The abandonment of the everyday

How do you define a holiday? The dictionary defines it as “an extended period of leisure and recreation, especially one spent away from home or in travelling”. I agree with that definition, but it doesn’t include the fact that holidays can be a precious time of reconnection with your family.

My husband, three children and I were lucky enough to spend two weeks recently in Rarotonga, in the Cook Islands. It was a magical place, a tiny speck in the South Pacific where the pace of life was slow, the air was warm and the water an aquamarine blue so beautiful it didn’t seem possible.

We had never been on a holiday that included all five of us so the anticipation was palpable. We had spent months researching everything we could about Rarotonga, preparing the kids for the flight and imagining what it would be like. The countdown began at 100 days to go and every day we all grew more excited.

Finally the big day arrived and once we had cleared customs I felt the weight of my everyday responsibilities slip off my shoulders. I felt free and unreservedly happy. I knew that for two weeks the biggest decision I would have to make was where to swim that day or where to eat dinner that night!

The abandonment of the everyday is the key to a wonderful holiday – being able to forget about bills, cooking, cleaning, studying, working and routines is a blessing beyond value. It allows frazzled parents to be in the same room as their kids and not have anything else to do but just be with them. Priceless...

Of course, our kids did not magically turn into perfect people while on holiday (despite my lofty expectations, they are only human after all). They still had fights and occasionally they were grumpy and cheeky. It was the change in our attitude that made all the difference. Things that would normally set us off at home were like water off a duck’s back on holiday. We just let things go or suggested a visit to Charlie’s for a milkshake and all was forgotten. I didn’t raise my voice once, I was so relaxed. The children started asking where their real mother was, so unrecognisable was I to them in this altered state!

On holidays you are so in tune with the little moments that their magic is savoured ten times more than at home. You have nothing to distract you, you are simply present. On my birthday we went on a lagoon cruise and the crew invited our kids to play drums with them. I was sitting there with my little guy on my lap, holding hands with my husband, watching the girls drumming. The sun was shining, the water crystal clear, the crew singing traditional songs and I felt tears of happiness sting my eyes. I literally wept with joy. Timing your holiday to coincide with your birthday is a bonus – just saying!

Holidays allow you to create family memories that will be the ones you talk about in years to come. There are catch-phrases and songs that will always remind you of those special days. Our three-year- old would randomly shout out, “This is awesome” as we were driving around the island or feeding hundreds of fish in the lagoon. After hearing my husband mock sing, “These are the moments”, Caleb would channel his inner Barry White and sing it too, always at an appropriate moment. There was crab hunting by torchlight, coconut throwing competitions and new friends made around the pool.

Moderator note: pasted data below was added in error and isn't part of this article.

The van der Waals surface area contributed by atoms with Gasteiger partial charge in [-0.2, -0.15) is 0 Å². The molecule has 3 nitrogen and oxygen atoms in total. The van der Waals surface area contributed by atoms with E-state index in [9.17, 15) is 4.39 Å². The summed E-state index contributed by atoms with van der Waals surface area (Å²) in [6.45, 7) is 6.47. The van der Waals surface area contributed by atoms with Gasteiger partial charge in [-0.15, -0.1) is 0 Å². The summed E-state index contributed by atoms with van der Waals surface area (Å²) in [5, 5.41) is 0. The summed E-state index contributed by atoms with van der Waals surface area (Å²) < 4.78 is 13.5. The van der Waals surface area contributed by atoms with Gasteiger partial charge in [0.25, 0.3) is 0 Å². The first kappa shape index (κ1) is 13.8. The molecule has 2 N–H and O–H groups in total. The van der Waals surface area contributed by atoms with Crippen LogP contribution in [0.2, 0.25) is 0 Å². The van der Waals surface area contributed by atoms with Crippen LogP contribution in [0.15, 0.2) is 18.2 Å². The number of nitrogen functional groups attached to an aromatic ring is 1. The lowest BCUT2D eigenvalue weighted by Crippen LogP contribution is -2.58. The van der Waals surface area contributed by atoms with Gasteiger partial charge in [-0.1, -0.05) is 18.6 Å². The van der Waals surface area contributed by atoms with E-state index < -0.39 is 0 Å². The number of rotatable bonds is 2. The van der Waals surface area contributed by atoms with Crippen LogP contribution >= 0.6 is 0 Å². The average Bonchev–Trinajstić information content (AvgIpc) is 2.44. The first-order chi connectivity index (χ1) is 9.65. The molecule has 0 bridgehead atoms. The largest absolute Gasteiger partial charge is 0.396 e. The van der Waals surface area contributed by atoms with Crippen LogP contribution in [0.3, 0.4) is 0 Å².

Holidays can also be a time of wonderful surprises. My husband had organised for us to renew our wedding vows and I had no idea until it happened. To have our children witness this precious moment is hopefully something they will always remember and cherish as much as we will. What a gift my husband not only gave me, but our kids as well. In one magical afternoon he showed them that marriage is worth nurturing, that parents loving each other, even after 17 years of marriage, is the benchmark. Our holiday gave us the time to really appreciate each other and say the things we don’t say as often as we should.

On holiday, away from the pressure and busyness of life, we can be the best version of ourselves. We can re-energise and prepare ourselves for life back in the real world. We can tell each other how important we are in both words and actions. We can experience different cultures and ways of being. We can learn. We can savour life, appreciate beauty and remember what it was like to be a child. In doing so, we reconnect and remind each other how special it is to be a member of a family with our own unique experiences and stories. We can build memories and family bonds are strengthened – all due to that precious commodity called time.

I think holidays are an investment in your family. We could have used the money to pay off some of the mortgage or to prop up our sadly-lacking superannuation accounts. We chose instead to explore a small part of our big world and to revel in the fact that we are alive and together. The experiences we had are more valuable than money in the bank. They will always be part of us and always be treasured.

Since being home, despite being driven headfirst back into the daily grind, I have noticed a subtle shift in attitude. I am trying hard to hang on to that chilled-out person I was in Rarotonga. The whole family seems to really like her! We have, of course, immediately started talking about the next holiday, which may well be years away. In the meantime we have those wonderful memories to sustain us!

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Joanne Isaac Image
Joanne Isaac

Joanne is a Communications Officer for the Catholic Diocese of Maitland-Newcastle and a regular columnist for Aurora Magazine.

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